Resources: Blog Post
I arrived at a meeting with a colleague recently and the other party was late in joining us. I commented to my colleague that this was irksome since both of us were now wasting our time and my colleague responded by saying that the other party was always late for meetings. When the person did arrive, a dutiful apology was given; I asked him if he thought it was fair that he had been late and kept us waiting. arI also asked him if his reputation for always being late for meetings was accurate. He conceded that it did happen too often and so I asked him whether the disrespect for others’ time was something he was happy to be known for. Of course, he claimed he did not mean to be disrespectful, but that he was a busy person. It was explained that we are all busy people. I prodded further and asked whether it was OK for his employees to show up late for meetings because his example set the tone for his whole team. Again, the answer was as expected. The general perception of this leader was that he was caught up in his own importance, and, as a consequence, he devalued other people’s time. Was it maliciously done? Likely not, but the negative perception was widespread.
Perception is, as we know, the ability to see, hear, or become aware of something through the senses, and neuroscientists say the brain’s mental simulation merely serves to fill in the gaps. In fact, it is possible that up to 90% of our perception could be made up entirely by the brain. Timothy Verstynen, an assistant professor of psychology and neuroscience at Carnegie Mellon University, suggests that sensory information and our mental models have a primary role in how we perceive the world. He says “as we start walking about in the world, seeing, touching and hearing, our brain learns from experience and builds models to predict our future interactions with the environment.” That being the case, it is possible that much of that perception is fabricated. In the case of the late leader, his tardiness had annoyed me, and the remark about this being a repeated offence, had created the impression that this leader was rude and demeaned employees. It had produced a negative pattern of behaviour in my mind and it affected the way I thought about him.
We all understand the importance of first impressions, particularly in the hiring process. One study suggested that people form an opinion of you the second they hear your voice. Janine Willis and Alexander Todorov, in another study, concluded that we make up our minds on someone within a 100 – millisecond exposure to his/her face. Yes, that is correct – people have already inferred several of your personality traits—including competence, trustworthiness, and likeability, to name just a few, within 100 milliseconds of meeting you. That’s why some companies will often introduce new employees and current employees in ways which show off key skills and highlight the importance of these people to the team, so that perceptions are built around positives instead of negatives.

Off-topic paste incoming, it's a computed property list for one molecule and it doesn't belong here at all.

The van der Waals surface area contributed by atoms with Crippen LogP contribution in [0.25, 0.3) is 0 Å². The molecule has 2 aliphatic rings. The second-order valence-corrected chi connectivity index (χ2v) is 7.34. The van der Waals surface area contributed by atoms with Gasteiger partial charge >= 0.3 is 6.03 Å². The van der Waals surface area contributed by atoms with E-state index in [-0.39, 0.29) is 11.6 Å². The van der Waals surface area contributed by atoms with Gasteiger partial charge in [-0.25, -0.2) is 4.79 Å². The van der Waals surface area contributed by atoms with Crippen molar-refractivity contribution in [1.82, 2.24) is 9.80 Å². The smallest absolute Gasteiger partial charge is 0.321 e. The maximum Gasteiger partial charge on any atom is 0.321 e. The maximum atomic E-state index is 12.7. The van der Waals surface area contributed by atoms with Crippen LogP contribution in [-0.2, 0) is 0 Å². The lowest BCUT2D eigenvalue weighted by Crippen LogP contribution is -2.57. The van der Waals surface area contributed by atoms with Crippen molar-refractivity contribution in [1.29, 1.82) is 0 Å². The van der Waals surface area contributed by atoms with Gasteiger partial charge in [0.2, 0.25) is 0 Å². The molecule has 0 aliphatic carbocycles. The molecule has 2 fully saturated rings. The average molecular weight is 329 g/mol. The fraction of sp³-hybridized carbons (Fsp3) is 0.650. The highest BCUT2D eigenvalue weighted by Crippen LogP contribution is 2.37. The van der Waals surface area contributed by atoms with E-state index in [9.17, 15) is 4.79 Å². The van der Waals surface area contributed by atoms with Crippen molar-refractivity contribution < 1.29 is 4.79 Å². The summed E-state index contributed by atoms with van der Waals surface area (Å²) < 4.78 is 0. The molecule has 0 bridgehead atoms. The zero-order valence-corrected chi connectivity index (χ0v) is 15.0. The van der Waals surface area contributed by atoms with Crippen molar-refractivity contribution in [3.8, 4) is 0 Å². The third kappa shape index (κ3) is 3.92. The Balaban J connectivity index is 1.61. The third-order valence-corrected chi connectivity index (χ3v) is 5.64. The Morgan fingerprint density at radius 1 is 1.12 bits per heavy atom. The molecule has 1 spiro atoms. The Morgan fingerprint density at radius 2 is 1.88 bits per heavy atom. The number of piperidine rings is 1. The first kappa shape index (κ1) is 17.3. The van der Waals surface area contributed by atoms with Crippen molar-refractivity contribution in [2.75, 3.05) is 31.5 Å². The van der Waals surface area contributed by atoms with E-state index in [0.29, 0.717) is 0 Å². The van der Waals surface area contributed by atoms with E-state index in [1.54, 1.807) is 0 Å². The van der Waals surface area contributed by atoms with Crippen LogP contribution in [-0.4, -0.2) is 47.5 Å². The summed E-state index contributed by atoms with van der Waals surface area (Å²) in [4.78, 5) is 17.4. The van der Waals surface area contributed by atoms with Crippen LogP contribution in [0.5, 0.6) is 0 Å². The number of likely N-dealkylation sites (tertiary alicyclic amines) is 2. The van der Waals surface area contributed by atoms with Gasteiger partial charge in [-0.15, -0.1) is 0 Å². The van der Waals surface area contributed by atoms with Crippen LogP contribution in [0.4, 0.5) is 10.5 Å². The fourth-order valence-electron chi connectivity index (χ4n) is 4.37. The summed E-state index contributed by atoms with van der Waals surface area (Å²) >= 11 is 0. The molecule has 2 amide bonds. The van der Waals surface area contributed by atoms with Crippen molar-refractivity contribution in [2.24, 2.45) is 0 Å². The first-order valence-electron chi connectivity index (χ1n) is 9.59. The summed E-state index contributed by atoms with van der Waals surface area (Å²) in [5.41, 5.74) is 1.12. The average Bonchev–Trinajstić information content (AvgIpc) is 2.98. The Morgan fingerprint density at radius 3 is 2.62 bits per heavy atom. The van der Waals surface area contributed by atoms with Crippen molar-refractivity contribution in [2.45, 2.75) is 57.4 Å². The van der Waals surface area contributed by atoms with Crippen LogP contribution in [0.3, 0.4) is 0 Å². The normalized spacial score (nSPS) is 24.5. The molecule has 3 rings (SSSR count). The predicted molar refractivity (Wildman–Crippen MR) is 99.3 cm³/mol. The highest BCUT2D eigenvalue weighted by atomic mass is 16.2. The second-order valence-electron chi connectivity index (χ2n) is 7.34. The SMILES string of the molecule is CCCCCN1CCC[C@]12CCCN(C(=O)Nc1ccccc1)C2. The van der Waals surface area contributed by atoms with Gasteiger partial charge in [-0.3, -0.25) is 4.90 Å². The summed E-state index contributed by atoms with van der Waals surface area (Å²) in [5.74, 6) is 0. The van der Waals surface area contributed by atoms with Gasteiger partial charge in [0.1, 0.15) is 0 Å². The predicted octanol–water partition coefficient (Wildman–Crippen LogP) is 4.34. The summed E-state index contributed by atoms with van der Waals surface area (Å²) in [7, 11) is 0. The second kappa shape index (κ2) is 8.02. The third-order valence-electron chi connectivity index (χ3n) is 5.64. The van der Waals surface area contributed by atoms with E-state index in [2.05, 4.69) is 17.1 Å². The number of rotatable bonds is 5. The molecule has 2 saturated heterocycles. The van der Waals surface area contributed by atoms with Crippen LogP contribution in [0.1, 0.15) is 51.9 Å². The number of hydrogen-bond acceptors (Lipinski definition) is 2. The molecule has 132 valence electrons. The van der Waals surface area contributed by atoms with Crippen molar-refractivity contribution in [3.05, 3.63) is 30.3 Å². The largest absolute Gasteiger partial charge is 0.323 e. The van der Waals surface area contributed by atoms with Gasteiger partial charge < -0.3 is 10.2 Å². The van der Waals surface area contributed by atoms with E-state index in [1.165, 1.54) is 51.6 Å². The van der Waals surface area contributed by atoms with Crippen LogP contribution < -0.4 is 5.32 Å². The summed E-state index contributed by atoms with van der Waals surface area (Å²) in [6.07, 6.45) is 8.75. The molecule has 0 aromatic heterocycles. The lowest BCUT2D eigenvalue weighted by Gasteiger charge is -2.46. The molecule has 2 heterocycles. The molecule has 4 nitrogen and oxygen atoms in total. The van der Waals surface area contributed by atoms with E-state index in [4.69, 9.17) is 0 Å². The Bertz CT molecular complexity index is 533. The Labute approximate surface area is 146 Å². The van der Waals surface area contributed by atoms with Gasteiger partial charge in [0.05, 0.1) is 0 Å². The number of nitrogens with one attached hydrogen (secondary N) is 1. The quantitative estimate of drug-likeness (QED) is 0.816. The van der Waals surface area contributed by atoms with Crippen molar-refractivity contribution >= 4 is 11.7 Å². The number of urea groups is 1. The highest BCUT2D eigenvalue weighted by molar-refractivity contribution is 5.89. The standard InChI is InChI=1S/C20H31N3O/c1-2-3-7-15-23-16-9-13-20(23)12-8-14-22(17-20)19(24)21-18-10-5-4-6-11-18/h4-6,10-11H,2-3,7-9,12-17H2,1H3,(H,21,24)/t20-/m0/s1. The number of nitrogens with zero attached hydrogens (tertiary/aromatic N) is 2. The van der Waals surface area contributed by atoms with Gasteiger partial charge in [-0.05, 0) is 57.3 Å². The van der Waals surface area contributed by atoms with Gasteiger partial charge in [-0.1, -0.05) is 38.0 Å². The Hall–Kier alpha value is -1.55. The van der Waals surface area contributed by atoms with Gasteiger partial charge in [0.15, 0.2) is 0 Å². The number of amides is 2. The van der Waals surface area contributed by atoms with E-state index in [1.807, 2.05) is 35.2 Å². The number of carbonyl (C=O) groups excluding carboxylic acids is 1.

As professionals, we understand the importance of personal branding, which is what makes us distiFor Linked_Innctively unique. In our daily roles, personal branding is about our ability to execute and deliver on expectations, but in new surroundings, personal branding is our ability to make an impressive first impression. “Winning body language to stand out, win trust and credibility” is the topic of our next SCNetwork event on August 17th. If our senses are key to perceptions, our presenter Mark Bowden will remind us that it’s not what we say, but how we say it that gets results. There are superior communication techniques, including gestures that can inspire, build trust and credibility. Knowing that perception is reality, how we can influence perceptions is a key skill for anyone. If “perception is reality,” let’s also appreciate what Wayne Dyer once said,” Change the way you look at things and the things you look at change.”
Ian Hendry is the president of the Strategic Capability Network. In his Morning Musings, he provides insight on issues facing today’s business leaders and looks at subject matter related to upcoming SCNetwork events. He is also VP HR & Administration at Interac Association.
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